GBARMA, Gbarpolu – Gbarpolu’s Senator Daniel F. Naatehn has admitted that there are deep divisions among members of his county’s legislative caucus. He blames the county’s underdevelopment and neglect on this division.
Speaking to The Bush Chicken in Gbarma upon his return from a trip to the United States, the senator said the division has lasted for many years now.
“Since I went back to the Senate up to present, we have not been able to unite as lawmakers of this county. It has been zero, zero, and zero,” he said.
Naatehn indicated that he and his fellow senator, Armah Jallah, have applied all their efforts to pass important legislation that will help spur development in the county. But these have failed because of what he terms as a “lack of cooperation” by colleagues in the House of Representatives.
The Bush Chicken also recently reported that citizens of lower Gbarpolu, specifically Kongbah and Gbarma districts, are already preparing to challenge the county’s current leadership in the Senate. They have agreed to field a single consensus-candidate from lower Gbarpolu in the upcoming senate election in October 2020.
This stance by lower Gbarpolu citizens will directly challenge Sen. Armah Jallah, whose seat is up for reelection.
When questioned about the recent arrival of the presence of vital cellphone communication networks in some relatively remote parts of the county, Naatehn said no one politician can take credit for the improved communications network. He noted that the presence of Lonestar Cell MTN in Kongbah and other parts of the county is a result of the company’s business strategy to expand across Liberia and not the work of any politician.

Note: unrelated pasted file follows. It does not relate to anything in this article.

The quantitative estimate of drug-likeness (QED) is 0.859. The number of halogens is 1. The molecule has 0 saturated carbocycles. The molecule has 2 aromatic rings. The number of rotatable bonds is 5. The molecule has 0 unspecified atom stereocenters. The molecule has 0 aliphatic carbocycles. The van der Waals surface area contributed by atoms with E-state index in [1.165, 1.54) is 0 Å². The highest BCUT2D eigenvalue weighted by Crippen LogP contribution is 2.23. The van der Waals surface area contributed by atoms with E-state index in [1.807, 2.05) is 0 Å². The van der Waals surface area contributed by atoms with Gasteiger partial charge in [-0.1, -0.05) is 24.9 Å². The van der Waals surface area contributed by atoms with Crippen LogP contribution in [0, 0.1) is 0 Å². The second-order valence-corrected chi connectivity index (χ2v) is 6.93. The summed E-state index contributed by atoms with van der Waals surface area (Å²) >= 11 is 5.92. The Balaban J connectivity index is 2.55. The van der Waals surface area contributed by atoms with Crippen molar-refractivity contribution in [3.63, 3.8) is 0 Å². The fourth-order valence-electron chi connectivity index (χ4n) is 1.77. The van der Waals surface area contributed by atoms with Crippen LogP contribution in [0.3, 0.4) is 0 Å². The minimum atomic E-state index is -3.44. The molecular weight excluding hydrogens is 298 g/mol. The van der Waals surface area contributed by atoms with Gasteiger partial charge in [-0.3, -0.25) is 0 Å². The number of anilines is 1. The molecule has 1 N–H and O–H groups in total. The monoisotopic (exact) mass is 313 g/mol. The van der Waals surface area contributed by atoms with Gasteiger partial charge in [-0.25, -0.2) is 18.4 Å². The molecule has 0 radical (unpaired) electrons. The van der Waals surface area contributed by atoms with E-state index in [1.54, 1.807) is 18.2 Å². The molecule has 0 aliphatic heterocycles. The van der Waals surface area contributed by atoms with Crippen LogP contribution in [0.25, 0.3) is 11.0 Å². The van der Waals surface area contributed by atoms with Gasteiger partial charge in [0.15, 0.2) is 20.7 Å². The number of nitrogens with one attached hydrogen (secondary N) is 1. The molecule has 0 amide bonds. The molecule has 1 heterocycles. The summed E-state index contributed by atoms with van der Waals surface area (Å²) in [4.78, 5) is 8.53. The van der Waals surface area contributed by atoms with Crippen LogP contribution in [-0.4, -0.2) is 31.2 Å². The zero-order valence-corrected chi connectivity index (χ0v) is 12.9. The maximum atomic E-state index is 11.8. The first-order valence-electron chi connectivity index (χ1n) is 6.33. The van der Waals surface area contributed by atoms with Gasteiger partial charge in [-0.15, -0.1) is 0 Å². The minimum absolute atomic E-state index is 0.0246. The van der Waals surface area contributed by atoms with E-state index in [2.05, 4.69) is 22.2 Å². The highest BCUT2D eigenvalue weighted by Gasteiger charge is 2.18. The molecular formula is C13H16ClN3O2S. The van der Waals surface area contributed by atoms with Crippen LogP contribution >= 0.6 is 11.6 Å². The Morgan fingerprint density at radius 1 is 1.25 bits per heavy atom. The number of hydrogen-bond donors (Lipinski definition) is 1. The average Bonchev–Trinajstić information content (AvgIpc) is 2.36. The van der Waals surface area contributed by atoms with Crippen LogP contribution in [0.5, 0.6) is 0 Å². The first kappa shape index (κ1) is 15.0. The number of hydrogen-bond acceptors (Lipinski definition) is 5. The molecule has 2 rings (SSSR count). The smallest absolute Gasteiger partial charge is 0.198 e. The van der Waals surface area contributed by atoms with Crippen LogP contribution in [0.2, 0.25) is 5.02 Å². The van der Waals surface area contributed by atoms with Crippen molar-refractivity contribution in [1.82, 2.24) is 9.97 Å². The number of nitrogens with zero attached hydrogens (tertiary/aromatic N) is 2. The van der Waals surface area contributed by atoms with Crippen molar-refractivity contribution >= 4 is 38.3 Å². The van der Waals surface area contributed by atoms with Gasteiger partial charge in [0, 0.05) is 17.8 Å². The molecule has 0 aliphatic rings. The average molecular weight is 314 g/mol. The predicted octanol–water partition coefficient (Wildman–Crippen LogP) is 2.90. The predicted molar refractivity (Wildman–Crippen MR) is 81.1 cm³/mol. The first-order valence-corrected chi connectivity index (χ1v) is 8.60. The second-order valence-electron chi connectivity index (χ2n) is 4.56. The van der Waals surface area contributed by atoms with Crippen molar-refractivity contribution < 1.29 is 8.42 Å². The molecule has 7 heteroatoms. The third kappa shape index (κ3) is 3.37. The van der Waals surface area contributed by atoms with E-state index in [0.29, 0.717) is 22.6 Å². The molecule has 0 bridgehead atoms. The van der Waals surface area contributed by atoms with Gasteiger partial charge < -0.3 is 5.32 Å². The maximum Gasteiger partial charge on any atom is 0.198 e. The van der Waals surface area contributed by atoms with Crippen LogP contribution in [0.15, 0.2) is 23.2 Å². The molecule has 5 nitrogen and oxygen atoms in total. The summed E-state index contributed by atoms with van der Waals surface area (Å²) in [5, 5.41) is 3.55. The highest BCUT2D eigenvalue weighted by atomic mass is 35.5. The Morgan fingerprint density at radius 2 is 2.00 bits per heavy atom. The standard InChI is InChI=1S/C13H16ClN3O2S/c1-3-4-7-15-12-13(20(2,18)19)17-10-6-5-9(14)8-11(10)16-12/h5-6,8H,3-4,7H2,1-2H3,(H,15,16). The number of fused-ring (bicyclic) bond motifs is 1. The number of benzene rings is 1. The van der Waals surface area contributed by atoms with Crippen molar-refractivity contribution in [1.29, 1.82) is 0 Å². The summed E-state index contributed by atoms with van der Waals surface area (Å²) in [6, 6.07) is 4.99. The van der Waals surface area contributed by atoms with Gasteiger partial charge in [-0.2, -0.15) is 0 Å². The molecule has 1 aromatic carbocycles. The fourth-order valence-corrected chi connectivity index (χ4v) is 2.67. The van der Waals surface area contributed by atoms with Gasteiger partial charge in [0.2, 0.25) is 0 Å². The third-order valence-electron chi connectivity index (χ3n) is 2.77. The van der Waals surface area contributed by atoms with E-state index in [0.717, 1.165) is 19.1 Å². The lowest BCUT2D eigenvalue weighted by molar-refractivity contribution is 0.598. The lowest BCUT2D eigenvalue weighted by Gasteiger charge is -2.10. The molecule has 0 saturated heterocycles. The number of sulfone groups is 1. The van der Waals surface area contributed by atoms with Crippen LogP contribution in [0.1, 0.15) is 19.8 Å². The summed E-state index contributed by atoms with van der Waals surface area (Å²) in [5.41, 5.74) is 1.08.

“I will say that the Lonestar company is doing business and so they investigate the market and have gradually been moving into the county. So no one should try to take the glory, or push the blame on others for the company’s long absence,” he said.
Naatehn, nonetheless, expressed excitement that the people of Gbarpolu are now relieved from the communication isolation, after being cut off from the rest of the country for several years.
Sen. Naatehn also spoke on a wide range of other national issues, among them the recent gasoline shortage in the county. He termed the shortage “complete irresponsibility” on the part of the central government to allow a political commodity like gasoline to run out on the market.
“That is being very irresponsible on the part of the government,” he said, noting that it was pathetic to see Liberians go through such unnecessary hardship, especially for citizens living in remote counties where the main method of transportation is by motorcycle.
Liberians have suffered fuel shortages in the past, but the current situation has lasted an unusually long time, for which Naatehn squarely blames the government because it has compounded the economic difficulties for the ordinary Liberians.
Since the unexpected nationwide shortage of gasoline, both the Commerce Ministry and the Liberian Petroleum Refinery Corporation have blamed the firm managing the Port of Monrovia, the APM Terminals for restricting gasoline vessels from berthing. But APM Terminals has denied any responsibility for the shortage.
But Sen. Naathehn, who is also the national chairman of the opposition Alternative National Congress, cautioned the government to allow importers to do their jobs without unnecessary government interference.
The senator believes important constitutional amendments are now needed “to give [legislators] super authority to deal with the Liberian presidency.” He did not, however, specify which new authority legislators now need.
But the legislature already has enormous powers under the constitution to check the presidency. The question which arises, therefore, is how well have they used those powers they already have, for which voters may be convinced that new powers should be granted them.
Featured photo by Richard Williams